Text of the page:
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Labor and Employment

AP News | Equities.com |

An internal investigation by McDonald’s of potential misconduct has extended beyond its former CEO who was forced out late last year.

McDonald’s board of directors has hired an outside law firm as part of a probe into its human resources department to determine if Steve Easterbrook, who exited abruptly in November, covered up misconduct for others in that department.

The company didn’t share details about the allegations. On Wednesday, how...


Reuters | Equities.com |

American Airlines said on Tuesday its workforce will shrink by 40,000, including 19,000 involuntary cuts, in October as the COVID-19 pandemic continues to weigh on air travel, unless the government extends aid for airline employee payrolls.

Airlines received $25 billion in U.S. government stimulus funds in March meant to cover payrolls and protect jobs through September. As the money runs out without a travel recovery in sight, airline...


Reuters | Equities.com |

(Reuters) - Britain’s largest supermarket Tesco on Monday said it will create an additional 16,000 permanent jobs to support the exceptional growth in its online business and may even increase the number of roles as the lockdown boosted its sales.

“The supermarket expects the majority of these roles to be filled by colleagues who joined on a temporary basis at the start of the COVID-19 pandemic, but who now want to stay with the business permanently,” the company said.Tesco sa...


Reuters | Equities.com |

U.S. business activity snapped back to the highest since early 2019 this month as companies in both the manufacturing and services sectors saw a resurgence in new orders even as new COVID-19 cases remain stubbornly high across the country, a purchasing managers’ survey showed on Friday.

Data firm IHS Markit said its flash U.S. Composite PMI Index rose to a reading of 54.7 this month - the highest since February 2019 - from 50.3 in July. Its flash - or preliminary - indicator for the manufacturing sector stood at its highest since January 2019 and for the services sector it was the highest since March 2019.


AP News | Equities.com |

Big technology companies powered more gains on Wall Street Thursday, even as most stocks fell following more discouraging data on the economy.

The S&P 500 rose 0.3% after rallying back from an earlier 0.6% loss as investors weighed new government data showing an increase in the number of Americans who sought unemployment aid last week. A separate report from the Federal Reserve Bank of Philadelphia said that manufacturing activity in its region is slowing. Like the jobless claims report, that reading was also weaker than economists had forecast.


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An appeals court has allowed ride-hailing giants Uber and Lyft to continue treating their drivers as independent contractors in California while an appeal works its way through the court.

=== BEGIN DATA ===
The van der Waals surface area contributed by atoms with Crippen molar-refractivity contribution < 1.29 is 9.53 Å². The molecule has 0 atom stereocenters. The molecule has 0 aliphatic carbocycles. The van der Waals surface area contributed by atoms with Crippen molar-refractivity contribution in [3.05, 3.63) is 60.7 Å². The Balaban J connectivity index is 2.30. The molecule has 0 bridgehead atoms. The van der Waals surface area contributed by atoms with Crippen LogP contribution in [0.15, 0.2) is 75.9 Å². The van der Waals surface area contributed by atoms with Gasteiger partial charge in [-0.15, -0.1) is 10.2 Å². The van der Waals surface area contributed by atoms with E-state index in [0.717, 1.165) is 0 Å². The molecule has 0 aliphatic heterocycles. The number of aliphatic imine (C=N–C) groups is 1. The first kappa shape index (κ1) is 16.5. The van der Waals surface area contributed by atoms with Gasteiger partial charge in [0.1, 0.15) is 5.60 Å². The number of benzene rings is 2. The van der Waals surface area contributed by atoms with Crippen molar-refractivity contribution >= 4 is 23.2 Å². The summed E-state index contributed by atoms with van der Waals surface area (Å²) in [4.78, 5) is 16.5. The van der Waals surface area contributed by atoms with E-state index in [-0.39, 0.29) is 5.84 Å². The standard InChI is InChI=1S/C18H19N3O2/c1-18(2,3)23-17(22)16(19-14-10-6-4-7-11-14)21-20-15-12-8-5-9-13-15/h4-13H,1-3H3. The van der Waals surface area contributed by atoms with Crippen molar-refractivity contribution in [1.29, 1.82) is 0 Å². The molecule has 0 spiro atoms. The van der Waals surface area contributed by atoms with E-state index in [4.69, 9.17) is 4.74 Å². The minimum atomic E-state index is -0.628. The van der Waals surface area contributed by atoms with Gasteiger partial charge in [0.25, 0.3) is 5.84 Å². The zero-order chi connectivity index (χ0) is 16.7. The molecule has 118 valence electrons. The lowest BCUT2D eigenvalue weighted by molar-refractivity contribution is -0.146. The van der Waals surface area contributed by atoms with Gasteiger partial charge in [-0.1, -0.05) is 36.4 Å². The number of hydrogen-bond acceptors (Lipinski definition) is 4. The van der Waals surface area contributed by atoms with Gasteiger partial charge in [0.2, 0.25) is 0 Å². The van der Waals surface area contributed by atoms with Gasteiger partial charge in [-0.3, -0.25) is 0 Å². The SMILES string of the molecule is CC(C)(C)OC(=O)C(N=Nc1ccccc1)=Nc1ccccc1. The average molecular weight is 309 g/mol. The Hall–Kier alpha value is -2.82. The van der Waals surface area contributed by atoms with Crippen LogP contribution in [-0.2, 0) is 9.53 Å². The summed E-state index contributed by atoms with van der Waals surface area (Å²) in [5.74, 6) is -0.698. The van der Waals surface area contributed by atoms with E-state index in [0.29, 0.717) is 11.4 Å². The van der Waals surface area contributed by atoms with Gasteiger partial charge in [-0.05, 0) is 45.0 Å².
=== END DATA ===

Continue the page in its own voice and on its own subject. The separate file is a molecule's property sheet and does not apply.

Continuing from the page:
Both companies had threatened to shut down if a ruling went into effect Friday morning that would have forced them to treat all their drivers as employees, a change they said would be impossible to accomplish overnight.


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U.S. average rates on long-term mortgages rose this week though they remain at historically low levels. The key 30-year loan nudged toward 3%.

Mortgage buyer Freddie Mac reported Thursday that the average rate on the 30-year home loan increased to 2.99% from 2.96% last week. By contrast, the rate averaged 3.55% a year ago.

The average rate on the 15-year fixed-rate mortgage rose to 2.54% from 2.46% from last week.


AP News | Equities.com |

The number of laid-off workers seeking U.S. unemployment benefits rose to 1.1 million last week after two weeks of declines, evidence that many employers are still slashing jobs as the coronavirus bedevils the U.S. economy.

The latest figures, released Thursday by the Labor Department, suggest that more than five months after the viral outbreak erupted the economy is still weak, despite recent gains as some businesses reopen and some sectors like housing and manufact...


AP News | Equities.com |

Wall Street clawed back the last of the historic, frenzied losses unleashed by the new coronavirus, as the S&P 500 closed at an all-time high Tuesday.

The day’s move was a relatively mild one, nudging the index up 7.79 points, or 0.2%, to 3,389.78. That eclipses the S&P 500′s previous record closing high of 3,386.15, which was set Feb. 19, before the pandemic shut down businesses around the world and knocked economies into their worst recessions in decades.

The S&P 500′s milestone caps a furious, 51.5% rally that began in late March. The index, which is the benchmark for many stock funds at the heart of 401(k) plans, is now up nearly 5% for the year.


Reuters | Equities.com |

Uber Technologies Inc on Monday said it would continue operating its food delivery business Uber Eats even if its ride-hail business is forced shut in California at the end of this week following a court order.

A company spokesman on Monday said that Uber’s food delivery unit did not appear to be impacted by a lawsuit filed by California’s attorney general and a subsequent court order that would force Uber to treat its ride-hail drivers as employees.